Using /126 for IPv6 router links

Mark Smith nanog at 85d5b20a518b8f6864949bd940457dc124746ddc.nosense.org
Sat Jan 23 21:06:50 CST 2010


On Sat, 23 Jan 2010 20:55:52 -0600
Brandon Galbraith <brandon.galbraith at gmail.com> wrote:

> Sometimes good enough > perfect
> 
> Never know what is going to come along to turn your addressing plan on its head.
> 


It seems to me that what this really is about is trying to be in the
best position in the future. I think mainly it's about trying to avoid
unexpected and future renumbering/change of prefix length costs.

Possible positions or situations are :

1. you use a variety of node address lengths across your network, and
there are no future consequences - everything works and continues to
work

2. you use a single node address length (i.e. /64) across your network,
and there are no future consequences - everything works and continues
to work

3. you use a variety of node address lengths, and you'll have to
renumber to /64s, because you encounter unacceptable issues e.g.
device performance issues, inability to use features you'd find useful
e.g. SEND.

4. you use a single node address length, and you'll have to move to
variable length node addresses, because the IPv6 address space ends up
not being as big as it was designed and calculated to be.


Ideally, situations one 1. or 2. will occur, as they're the least
costly. 1. is both initially and operationally slightly more costly than
2. as you'll also have to also accurately manage prefix lengths, and
consider and/or address other non-/64 issues identified in RFC3627,
which I think makes 2. the better choice.

The question is, which of those two has the least risk of
devolving into the corresponding 3. or 4? As the addressing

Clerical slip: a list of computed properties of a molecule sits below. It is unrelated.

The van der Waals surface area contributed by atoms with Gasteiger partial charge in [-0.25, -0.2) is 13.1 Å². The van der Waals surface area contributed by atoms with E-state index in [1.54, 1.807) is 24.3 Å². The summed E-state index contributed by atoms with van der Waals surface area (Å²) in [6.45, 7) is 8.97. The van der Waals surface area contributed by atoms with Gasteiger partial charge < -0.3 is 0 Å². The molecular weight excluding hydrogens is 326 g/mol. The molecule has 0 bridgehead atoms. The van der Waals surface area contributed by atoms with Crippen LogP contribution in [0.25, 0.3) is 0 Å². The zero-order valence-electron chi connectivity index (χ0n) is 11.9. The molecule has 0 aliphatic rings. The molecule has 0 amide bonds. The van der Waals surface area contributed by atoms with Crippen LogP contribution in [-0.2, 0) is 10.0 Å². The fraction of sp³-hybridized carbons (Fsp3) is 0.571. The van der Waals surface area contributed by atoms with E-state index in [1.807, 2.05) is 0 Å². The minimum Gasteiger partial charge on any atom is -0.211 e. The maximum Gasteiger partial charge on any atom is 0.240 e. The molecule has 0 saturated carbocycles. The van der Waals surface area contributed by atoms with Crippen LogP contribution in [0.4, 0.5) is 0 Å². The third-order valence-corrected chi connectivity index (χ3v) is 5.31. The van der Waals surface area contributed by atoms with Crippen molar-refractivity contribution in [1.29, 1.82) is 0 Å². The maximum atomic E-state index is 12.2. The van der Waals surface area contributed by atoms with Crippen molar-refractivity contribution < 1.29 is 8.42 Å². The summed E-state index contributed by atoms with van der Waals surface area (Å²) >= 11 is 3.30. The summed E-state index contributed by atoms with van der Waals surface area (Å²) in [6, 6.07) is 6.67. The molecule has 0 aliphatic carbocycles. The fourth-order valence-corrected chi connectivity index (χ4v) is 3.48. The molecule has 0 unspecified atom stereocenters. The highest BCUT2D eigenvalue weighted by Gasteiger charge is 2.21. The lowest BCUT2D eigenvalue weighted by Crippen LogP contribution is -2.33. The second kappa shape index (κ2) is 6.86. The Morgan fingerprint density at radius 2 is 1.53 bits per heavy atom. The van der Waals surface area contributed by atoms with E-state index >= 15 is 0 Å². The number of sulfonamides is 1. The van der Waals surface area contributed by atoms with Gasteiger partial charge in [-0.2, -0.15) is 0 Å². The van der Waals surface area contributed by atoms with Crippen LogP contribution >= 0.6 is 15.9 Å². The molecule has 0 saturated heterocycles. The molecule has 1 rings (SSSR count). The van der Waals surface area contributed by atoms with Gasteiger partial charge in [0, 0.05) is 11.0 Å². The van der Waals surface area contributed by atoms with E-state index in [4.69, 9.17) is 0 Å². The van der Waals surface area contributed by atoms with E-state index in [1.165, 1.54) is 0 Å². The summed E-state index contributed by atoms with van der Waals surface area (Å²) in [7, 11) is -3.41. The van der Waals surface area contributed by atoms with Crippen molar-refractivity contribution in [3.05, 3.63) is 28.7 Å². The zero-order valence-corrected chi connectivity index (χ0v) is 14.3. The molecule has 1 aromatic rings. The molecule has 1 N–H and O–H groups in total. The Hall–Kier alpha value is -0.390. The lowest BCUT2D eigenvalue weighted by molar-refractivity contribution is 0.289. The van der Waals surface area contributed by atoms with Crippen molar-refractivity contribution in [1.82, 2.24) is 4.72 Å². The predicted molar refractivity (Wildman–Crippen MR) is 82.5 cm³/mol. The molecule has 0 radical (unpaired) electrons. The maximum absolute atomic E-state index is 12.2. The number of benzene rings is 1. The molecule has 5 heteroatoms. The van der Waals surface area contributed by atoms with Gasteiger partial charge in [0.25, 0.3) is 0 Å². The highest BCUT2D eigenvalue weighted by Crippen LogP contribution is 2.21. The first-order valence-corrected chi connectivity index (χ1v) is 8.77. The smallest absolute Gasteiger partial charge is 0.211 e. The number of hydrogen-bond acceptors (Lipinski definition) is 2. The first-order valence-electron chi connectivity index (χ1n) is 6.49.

architecture documents for IPv6 currently state that for other than
addresses that start with binary 000, the interface ID are required to
be 64 bits in length, it seems to me that situation 2. is the least
risky and least likely to devolve into situation 4. Vendors/developers
using RFCs as authoritative IPV6 documents are going to assume /64s, as
are future protocol developers.


> -brandon
> 
> On 1/23/10, Larry Sheldon <LarrySheldon at cox.net> wrote:
> > On 1/23/2010 8:24 PM, Owen DeLong wrote:
> >> On Jan 23, 2010, at 4:52 AM, Mathias Seiler wrote:
> >>> In reference to the discussion about /31 for router links, I d'like
> >>> to know what is your experience with IPv6 in this regard.
> >>>
> >>> I use a /126 if possible but have also configured one /64 just for
> >>> the link between two routers. This works great but when I think
> >>> that I'm wasting 2^64 - 2 addresses here it feels plain wrong.
> >>>
> >>> So what do you think? Good? Bad? Ugly? /127 ? ;)
> >>>
> >> Use the /64... It's OK... IPv6 was designed with that in mind.
> >>
> >> 64 bits is enough networks that if each network was an almond M&M,
> >> you would be able to fill all of the great lakes with M&Ms before you
> >> ran out of /64s.
> >
> > Did somebody once say something like that about Class C addresses?
> >
> >
> > --
> > "Government big enough to supply everything you need is big enough to
> > take everything you have."
> >
> > Remember:  The Ark was built by amateurs, the Titanic by professionals.
> >
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> > 	
> >
> >
> 
> 
> -- 
> Brandon Galbraith
> Mobile: 630.400.6992
> FNAL: 630.840.2141
> 




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